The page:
Reiss-Passer: Czech government arrogant over Temelin
According to the European Union's commissioner for enlargement, Gunter Verheugen, Temelin will be the safest nuclear power plant in Europe. In an interview for the German paper Munchner Merkur, Mr. Verheugen said that Temelin, which is in South Bohemia, will not be the atomic disaster that experts originally thought it would be.
On a related note, the Austrian Deputy Chancellor, Susanne Reiss-Passer, who is also the head of the far-right Freedom Party, the Czech government's position on the Temelin nuclear power plant is arrogant. Mrs. Reiss-Passer's statement came during campaigning for Austrian regional elections. The Austrian Deputy Chancellor stated that the Czech government's attitude was unusually arrogant for bilateral relations with a neighbouring state, and said that proper safety standards in nuclear power plants must be a condition for future membership of the European Union. Mrs. Reiss-Passer also repeated a request that a referendum be held within the EU to find out whether the people of the European Union really want to expand the Union eastwards.
Staying with Temelin, the Czech Foreign Minister, Jan Kavan, announced on Thursday that Czech Prime Minister Milos Zeman and Austrian Chancellor Wolfgang Schussel are due to meet on December 12th to discuss the issue of Temelin. According to Mr. Kavan, he expects that great progress will be made in bilateral negotiations between Prague and Vienna.
Austrian environmentalists have begun a fresh protest on the Austrian-Czech border against the Temelin nuclear power plant. Unlike protests earlier this month and in October, where all border crossings between the two countries were blocked for up to a week at a time by hundreds of protestors, the current protest consists of only twenty people. The Drasenhofen-Mikulov border crossing where the protest is taking place remains open to traffic, and at present there is no sign that other protests will take place in the near future. According to the head of the Austrian Anti-nuclear Committee, opponents of Temelin are now relying on Austrian Chancellor Wolfgang Schussel to resolve the issue.
The future of the Czech Republic's ambassador to Bulgaria, Ondrej Havlin, looks increasingly uncertain. According to the Bulgarian government and diplomatic sources in Sophia, Mr. Havlin has repeatedly made statements belittling Bulgaria's efforts to join the EU. Bulgaria has complained to Prague about Mr Havlin's remarks, and relations between the two countries have become strained. Most recently, Mr. Havlin warned Czech tourists against travelling to Bulgaria where he said crime was rampant. He also reportedly mocked Bulgaria at a reception in Sofia, a claim which Mr. Havlin has denied. The Czech Foreign Minister, Jan Kavan, discussed Mr. Havlin's possible dismissal with President Vaclav Havel on Wednesday. Mr. Havlin is due at the Foreign Ministry on Friday for talks with the Foreign Minister, and there is speculation that he will be formally dismissed from his post.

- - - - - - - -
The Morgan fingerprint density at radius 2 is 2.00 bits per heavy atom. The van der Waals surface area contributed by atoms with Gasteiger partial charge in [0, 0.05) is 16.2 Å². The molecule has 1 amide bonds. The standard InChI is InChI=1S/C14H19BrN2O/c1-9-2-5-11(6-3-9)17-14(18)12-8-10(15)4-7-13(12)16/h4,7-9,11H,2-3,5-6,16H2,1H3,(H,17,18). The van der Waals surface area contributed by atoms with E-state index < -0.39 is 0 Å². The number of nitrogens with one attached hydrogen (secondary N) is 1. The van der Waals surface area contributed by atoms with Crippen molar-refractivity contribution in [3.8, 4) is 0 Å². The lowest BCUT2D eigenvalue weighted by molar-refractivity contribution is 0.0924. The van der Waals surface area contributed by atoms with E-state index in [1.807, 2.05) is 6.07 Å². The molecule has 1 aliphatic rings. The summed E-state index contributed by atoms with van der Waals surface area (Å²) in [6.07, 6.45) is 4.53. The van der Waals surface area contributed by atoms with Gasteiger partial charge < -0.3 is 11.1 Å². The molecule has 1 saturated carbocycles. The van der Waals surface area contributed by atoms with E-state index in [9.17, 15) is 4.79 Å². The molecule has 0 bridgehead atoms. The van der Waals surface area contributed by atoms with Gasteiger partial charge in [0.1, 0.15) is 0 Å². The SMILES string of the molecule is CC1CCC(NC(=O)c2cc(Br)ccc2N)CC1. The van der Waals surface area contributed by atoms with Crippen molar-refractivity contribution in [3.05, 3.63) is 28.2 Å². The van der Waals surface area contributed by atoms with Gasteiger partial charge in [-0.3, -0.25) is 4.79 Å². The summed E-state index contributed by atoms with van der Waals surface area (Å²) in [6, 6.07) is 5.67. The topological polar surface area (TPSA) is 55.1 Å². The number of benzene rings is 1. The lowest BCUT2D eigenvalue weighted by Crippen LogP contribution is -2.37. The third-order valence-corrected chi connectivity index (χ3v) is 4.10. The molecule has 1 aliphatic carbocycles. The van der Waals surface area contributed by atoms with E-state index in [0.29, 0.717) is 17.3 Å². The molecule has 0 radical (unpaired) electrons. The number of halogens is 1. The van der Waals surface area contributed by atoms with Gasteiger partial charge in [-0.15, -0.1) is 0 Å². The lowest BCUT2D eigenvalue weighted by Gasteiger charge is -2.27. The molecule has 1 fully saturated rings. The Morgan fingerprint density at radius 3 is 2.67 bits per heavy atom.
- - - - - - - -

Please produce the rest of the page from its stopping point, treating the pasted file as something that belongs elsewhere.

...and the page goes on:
According to a fresh opinion poll, carried out by IVVM, fifty nine percent of Czechs are in favour of joining the EU, while twenty four percent are against. A similar number of those asked stated that they believed that the EU is interested in including the Czech republic in the Union. The number of people in favour of EU membership has increased steadily since 1996, when the figure was forty two percent. When asked what benefits the EU would receive from Czech membership, one of the most common answers was that the EU will receive cheap and high-quality labour.
The Czech Republic will be affected by a ridge of low pressure on Friday, bringing fairly cold and unpleasant weather with it. The day should see overcast skies and fog in places, with intermittent rain showers expected throughout the day. The highest daytime temperatures should reach eleven degrees Celsius. Temperatures during the night should reach a maximum of four degrees Celsius.
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